The weather is changing from hard ground to soft ground and with it comes the endless mud and the topic of mud fever returns to our chats around the yard. What works best? Is this mud fever or feather mite infestation? Should I apply barrier cream/pig oils or not? Its one of the simplest conditions to diagnose, but actually one of the most difficult to manage so what can be done?
What is mud fever?
Mud Fever (or pastern dermatitis) is essentially a skin infection, caused by a variety of different bacteria and fungi. Typical signs include scabbing, pain, swellings, discharge and ulcerated areas in the skin. More severe cases can progress to lameness and lower limb swellings, or even a generalised whole body infection if not spotted early enough.
What causes it?
Essentially, damage to the surface of the skin predisposes a horse to mud fever – most commonly wet conditions that harbour bacteria/fungi (e.g. mud). This softens the skin and allows breaks in the defences to occur, creating an ideal environment for bacteria/fungi to set up an infection. This is exacerbated in heavily feathered breeds where moisture gets under the hairs, softening the skin further and making it more susceptible to infection. In this way, using oils/grease etc once infections start tend to make things worse – so check the pasterns thoroughly for scab/swellings before applying these.
How is it diagnosed?
Clinical signs are often classic, but swabs to check for bacteria/fungi and hair plucks/skin scrapings to rule out mites are sometimes performed. Mite infestations often cause a more generalised, lower leg itchiness (that classic Cob scratching its legs on the fence post) and smaller scabs, though sometimes they can predispose to mud fever by causing breaks in the skin. In an ideal world, swabs should be taken to check for the predominant cause (e.g. fungi or bacteria) and therefore target treatment appropriately, resulting in a faster resolution of signs. Whilst this costs a little extra money, we see cases where a response to treatment has been less than ideal, and swabs have indicated a multi-resistant bacteria. This has resulted in another course of treatment and further expense – something to bare in mind when discussing treatment options with your vet.
How is it treated?
The most important part of treatment is to keep the leg dry – remove the mud and wet conditions and the skin hardens. Initially, clip the leg and remove any scabs that you can feel – which can be done using dilute hibiscrub (chlorhexidine) and some gauze swabs (can get from the pharmacy/supermarket). These can be very stubborn in certain cases, and creams such as dermisol may need to be applied under a bandage/cling film for 12-24hours to make them easier to remove. Some horses are exceptionally painful, and will only allow removal under sedation (either Sedalin/Domosedan or by the intravenous route).
Once this is done, dry the leg completely (e.g. paper towel/hair dryer if your horse will tolerate it! – towels often don’t dry the skin enough). It goes without saying that you need to remove from all wet conditions until the infection is under control otherwise response to treatment may be delayed or even fail. After this, you can start to think about treating the condition. Depending on their severity, different treatments may be recommended to hopefully get on top of the mud fever e.g.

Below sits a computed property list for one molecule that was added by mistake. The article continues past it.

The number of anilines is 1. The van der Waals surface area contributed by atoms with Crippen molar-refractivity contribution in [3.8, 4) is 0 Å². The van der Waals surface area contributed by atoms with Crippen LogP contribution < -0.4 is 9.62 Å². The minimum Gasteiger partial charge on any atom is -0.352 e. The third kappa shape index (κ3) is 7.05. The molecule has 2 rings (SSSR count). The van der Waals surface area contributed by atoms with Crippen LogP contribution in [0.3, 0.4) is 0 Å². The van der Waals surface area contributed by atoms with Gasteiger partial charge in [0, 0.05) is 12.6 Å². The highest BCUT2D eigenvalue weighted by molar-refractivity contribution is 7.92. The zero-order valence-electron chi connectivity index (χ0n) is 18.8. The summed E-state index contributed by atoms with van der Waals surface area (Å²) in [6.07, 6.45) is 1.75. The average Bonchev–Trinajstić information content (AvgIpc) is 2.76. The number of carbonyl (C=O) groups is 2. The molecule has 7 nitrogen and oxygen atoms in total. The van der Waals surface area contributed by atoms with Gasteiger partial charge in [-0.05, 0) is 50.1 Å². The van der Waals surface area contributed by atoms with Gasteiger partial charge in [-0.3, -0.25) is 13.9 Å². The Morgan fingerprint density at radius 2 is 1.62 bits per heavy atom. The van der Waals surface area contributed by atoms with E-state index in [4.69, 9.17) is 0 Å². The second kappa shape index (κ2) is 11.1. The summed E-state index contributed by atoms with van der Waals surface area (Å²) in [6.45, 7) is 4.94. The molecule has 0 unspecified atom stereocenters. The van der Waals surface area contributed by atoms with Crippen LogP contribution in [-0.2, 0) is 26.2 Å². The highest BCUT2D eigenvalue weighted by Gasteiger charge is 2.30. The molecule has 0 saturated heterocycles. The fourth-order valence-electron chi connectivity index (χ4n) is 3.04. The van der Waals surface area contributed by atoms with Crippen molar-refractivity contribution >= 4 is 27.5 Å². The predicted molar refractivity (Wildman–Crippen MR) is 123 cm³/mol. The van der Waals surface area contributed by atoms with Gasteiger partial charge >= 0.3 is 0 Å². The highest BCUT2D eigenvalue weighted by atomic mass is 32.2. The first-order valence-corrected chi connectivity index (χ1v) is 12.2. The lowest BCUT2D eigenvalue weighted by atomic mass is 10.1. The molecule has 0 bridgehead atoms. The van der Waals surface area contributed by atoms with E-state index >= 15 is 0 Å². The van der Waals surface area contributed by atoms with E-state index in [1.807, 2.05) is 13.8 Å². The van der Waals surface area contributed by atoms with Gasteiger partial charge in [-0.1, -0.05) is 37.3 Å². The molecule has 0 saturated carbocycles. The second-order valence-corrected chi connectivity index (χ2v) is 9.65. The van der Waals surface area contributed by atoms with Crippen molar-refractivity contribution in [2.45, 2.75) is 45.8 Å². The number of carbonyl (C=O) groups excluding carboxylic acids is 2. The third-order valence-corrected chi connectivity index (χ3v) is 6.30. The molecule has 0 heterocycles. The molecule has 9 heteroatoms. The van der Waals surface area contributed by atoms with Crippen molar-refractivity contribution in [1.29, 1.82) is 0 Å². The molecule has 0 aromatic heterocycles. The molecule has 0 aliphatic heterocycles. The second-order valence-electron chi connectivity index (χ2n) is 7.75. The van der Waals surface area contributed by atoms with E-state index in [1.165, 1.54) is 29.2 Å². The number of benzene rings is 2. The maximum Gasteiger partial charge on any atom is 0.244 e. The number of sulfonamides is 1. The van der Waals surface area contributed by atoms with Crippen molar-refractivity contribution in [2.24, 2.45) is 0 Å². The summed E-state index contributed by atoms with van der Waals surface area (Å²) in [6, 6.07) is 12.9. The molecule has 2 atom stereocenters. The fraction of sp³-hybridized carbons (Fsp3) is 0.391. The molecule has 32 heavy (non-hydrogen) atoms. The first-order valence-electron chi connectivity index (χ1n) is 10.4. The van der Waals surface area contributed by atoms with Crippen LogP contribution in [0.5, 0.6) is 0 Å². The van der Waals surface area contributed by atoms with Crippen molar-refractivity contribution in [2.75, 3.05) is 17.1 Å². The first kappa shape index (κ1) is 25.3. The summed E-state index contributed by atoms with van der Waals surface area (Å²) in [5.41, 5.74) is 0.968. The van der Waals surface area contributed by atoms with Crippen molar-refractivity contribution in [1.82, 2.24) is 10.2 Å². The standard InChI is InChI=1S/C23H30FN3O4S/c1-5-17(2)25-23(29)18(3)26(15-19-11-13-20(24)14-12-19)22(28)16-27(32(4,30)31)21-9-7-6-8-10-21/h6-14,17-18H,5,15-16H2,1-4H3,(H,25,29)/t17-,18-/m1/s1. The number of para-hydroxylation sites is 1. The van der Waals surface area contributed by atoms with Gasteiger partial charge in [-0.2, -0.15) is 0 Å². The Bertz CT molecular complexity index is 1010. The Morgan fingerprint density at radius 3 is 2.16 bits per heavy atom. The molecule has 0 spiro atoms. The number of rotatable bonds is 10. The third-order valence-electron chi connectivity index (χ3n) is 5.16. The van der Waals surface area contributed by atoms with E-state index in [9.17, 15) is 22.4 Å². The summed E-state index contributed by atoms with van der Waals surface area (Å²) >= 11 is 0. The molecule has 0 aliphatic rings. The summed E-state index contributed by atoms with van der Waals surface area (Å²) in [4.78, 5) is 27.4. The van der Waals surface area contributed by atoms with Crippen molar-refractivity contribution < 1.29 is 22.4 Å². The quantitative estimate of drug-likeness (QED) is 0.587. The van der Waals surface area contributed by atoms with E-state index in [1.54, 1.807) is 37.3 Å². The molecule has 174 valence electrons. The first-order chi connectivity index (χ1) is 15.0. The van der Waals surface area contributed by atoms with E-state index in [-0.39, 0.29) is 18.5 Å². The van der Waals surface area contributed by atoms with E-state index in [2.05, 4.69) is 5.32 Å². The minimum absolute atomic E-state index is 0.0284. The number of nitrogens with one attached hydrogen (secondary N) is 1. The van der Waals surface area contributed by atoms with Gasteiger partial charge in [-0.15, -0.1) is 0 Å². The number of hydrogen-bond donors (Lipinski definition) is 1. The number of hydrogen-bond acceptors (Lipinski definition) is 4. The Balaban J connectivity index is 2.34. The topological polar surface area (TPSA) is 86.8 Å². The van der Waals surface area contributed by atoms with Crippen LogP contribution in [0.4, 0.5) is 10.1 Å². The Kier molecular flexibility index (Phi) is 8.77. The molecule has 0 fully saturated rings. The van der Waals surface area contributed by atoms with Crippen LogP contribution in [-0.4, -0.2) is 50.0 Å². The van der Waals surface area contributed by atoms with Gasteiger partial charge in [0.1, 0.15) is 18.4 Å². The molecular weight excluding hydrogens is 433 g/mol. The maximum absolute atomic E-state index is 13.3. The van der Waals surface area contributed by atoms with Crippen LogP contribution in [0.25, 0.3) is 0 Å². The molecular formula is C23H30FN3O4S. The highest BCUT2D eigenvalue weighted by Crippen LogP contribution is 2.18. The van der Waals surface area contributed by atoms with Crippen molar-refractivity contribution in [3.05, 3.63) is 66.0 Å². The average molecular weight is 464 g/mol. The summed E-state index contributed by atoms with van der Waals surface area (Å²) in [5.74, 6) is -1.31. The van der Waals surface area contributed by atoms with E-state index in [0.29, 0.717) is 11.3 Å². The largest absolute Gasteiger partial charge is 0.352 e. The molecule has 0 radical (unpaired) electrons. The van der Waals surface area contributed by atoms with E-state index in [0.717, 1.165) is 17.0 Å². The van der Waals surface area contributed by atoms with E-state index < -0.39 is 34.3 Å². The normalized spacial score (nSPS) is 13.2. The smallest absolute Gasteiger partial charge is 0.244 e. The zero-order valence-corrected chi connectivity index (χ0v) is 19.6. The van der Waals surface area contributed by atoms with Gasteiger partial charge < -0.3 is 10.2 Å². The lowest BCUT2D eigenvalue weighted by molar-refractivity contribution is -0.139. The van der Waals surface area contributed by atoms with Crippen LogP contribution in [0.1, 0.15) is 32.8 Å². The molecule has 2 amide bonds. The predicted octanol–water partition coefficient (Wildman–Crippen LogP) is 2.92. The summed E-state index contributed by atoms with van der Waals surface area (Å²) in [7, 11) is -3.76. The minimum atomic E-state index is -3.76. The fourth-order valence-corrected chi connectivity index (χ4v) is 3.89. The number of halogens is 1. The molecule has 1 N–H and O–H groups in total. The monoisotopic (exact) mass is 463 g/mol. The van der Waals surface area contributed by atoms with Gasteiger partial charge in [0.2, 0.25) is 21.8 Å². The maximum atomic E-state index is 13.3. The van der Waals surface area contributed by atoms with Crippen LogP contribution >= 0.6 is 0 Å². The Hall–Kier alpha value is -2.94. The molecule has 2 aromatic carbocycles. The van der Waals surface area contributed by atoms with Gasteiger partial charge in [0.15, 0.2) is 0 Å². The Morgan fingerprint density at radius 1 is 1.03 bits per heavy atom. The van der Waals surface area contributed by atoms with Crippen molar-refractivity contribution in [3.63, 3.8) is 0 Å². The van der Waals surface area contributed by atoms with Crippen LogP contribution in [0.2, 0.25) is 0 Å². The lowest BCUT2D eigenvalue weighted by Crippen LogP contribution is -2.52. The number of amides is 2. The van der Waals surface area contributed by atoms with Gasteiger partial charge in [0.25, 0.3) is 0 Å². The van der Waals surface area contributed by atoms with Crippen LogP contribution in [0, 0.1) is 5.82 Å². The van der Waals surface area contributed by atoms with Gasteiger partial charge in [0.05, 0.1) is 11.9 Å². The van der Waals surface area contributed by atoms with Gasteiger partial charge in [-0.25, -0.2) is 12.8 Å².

If in doubt – feel free to contact your vet or even send them a photo for a chat about what treatment your horse may need. Horses may need a prolonged course of treatment depending on severity, and in between treatments the same protocol should be adhered to – i.e. Keep away from mud, clip, remove scabs, wash/dry the leg and then treat appropriately.
How can mud fever be prevented?
Simple – Avoid mud! Or if this is unavoidable, ensure for a period of the day your horse stands somewhere where it can dry off (e.g. stable, hardstandings). When the mud is dry, brush off or wash off with WARM water if they are stubborn – but ensure the leg is dry afterwards. Unfortunately, in some cases removing those prized feathers is the only way of preventing the condition – gutting but often the show season is finishing and so there is plenty of time for regrowth.
Barrier creams/oils are useful, however, the horse’s legs must be exceptionally dry and clean before each application, or they may compound the problem. The same goes for turnout boots, which should be removed and the leg dried daily. The three top tips in preventing it would probably be:
1. Check your horse’s legs daily to ensure the condition is caught early.
2. Keep your bedding clean and DRY
3. Always allow time each day to make sure the legs are dry and any mud is removed.
Thanks to Chris Neal from Towcester Equine Vets for this useful article.
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